Brownback’s stumbles have been stunning -- a casualty of a hardline agenda that’s become too conservative even for solidly conservative Kansas. Brownback’s Democratic opponent, House minority leader Paul Davis, is now consistently polling five to 10 points ahead, well beyond Democrats’ wildest dreams of a few months ago. Kansas voters have frequently elected Democratic governors, usually when GOP incumbents have been stuck with a divided party. With plunging revenues in the wake of tax cuts and a series of bond rating downgrades, Brownback faces a difficult path to re-election. More on this race here.
Colorado Gov. John Hickenlooper (D) (Shift from lean Democratic)
In recent weeks, both parties in Colorado have avoided some of their most worrisome obstacles. Republicans got a less polarizing, if still somewhat lackluster, nominee in Bob Beauprez, while Hickenlooper struck a deal to remove from the ballot an anti-fracking initiative that some Democrats feared could spur a backlash against the incumbent. Polling in the contest has narrowed to right around the margin of error, leading us to shift the race from lean Democratic to tossup.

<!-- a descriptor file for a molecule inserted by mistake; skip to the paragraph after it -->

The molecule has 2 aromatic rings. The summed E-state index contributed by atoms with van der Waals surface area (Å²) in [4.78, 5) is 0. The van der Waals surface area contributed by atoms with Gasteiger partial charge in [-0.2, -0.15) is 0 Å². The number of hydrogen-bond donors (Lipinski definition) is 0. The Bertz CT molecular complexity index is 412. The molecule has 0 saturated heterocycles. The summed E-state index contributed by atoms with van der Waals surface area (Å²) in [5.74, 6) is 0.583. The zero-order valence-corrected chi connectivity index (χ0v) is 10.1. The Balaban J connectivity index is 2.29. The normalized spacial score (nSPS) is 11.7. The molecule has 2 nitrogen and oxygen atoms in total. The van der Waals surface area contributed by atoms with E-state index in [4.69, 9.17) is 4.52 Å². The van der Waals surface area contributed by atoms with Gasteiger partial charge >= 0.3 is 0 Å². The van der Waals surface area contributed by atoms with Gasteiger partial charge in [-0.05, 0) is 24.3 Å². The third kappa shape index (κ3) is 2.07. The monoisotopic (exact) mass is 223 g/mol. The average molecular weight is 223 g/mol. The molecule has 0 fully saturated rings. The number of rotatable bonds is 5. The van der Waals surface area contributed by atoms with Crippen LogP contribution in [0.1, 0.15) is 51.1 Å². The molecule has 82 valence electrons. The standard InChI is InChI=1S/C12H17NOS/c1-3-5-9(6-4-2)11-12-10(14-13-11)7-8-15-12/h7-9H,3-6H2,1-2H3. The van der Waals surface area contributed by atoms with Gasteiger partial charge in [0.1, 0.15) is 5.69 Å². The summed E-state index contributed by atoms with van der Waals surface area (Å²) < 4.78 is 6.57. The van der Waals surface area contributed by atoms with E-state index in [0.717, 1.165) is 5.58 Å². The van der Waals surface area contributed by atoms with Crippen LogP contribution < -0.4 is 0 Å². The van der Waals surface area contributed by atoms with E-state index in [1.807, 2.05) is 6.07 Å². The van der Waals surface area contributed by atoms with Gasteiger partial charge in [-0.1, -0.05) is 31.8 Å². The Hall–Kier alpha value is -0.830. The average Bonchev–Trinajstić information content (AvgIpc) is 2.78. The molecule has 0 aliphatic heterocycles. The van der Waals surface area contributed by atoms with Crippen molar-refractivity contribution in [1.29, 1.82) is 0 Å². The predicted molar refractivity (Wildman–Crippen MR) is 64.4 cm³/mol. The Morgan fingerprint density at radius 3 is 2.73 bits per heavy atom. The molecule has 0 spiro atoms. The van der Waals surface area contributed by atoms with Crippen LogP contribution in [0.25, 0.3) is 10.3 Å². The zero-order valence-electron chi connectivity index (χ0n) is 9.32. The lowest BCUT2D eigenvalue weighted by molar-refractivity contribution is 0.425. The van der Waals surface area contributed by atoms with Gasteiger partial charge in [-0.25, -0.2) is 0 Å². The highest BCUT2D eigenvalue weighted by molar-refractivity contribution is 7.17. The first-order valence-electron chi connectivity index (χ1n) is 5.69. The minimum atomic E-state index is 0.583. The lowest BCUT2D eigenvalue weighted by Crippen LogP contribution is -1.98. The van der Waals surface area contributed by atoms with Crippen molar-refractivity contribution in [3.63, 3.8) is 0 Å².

Maine Gov. Paul LePage (R)
Not much has changed in this race in recent months -- this remains a three-way contest between the outspokenly conservative incumbent, Democratic U.S. Rep. Mike Michaud, and Independent Eliot Cutler. LePage hasn’t been able to boost his numbers beyond the high 30s he garnered in a similar three-way race in 2010. The big difference this time is the relative strength of the Democrat, who’s polling in the low 40s, and the relative weakness of the Independent, who’s polling in the mid-teens. The race is fluid enough to remain a tossup, but it’s still one of the best chances the Democrats will have for a win this fall.
Hawaii: open seat, Gov. Neil Abercrombie (D) defeated in primary (Shift from lean Democratic)
Hawaii’s gubernatorial race continues to mystify. In one of America’s bluest states, the incumbent Democrat was soundly defeated in a primary by state Sen. David Ige. Now Ige faces former Republican lieutenant governor James "Duke" Aiona and, running as an Independent, former Honolulu Mayor Mufi Hanemann. In one of the nation’s hardest states to poll, the figures are all over the map. Objectively, it’s hard to believe the Democrats would lose this race, but the three-way contest is so unsettled that we’re keeping it in the tossup category for now.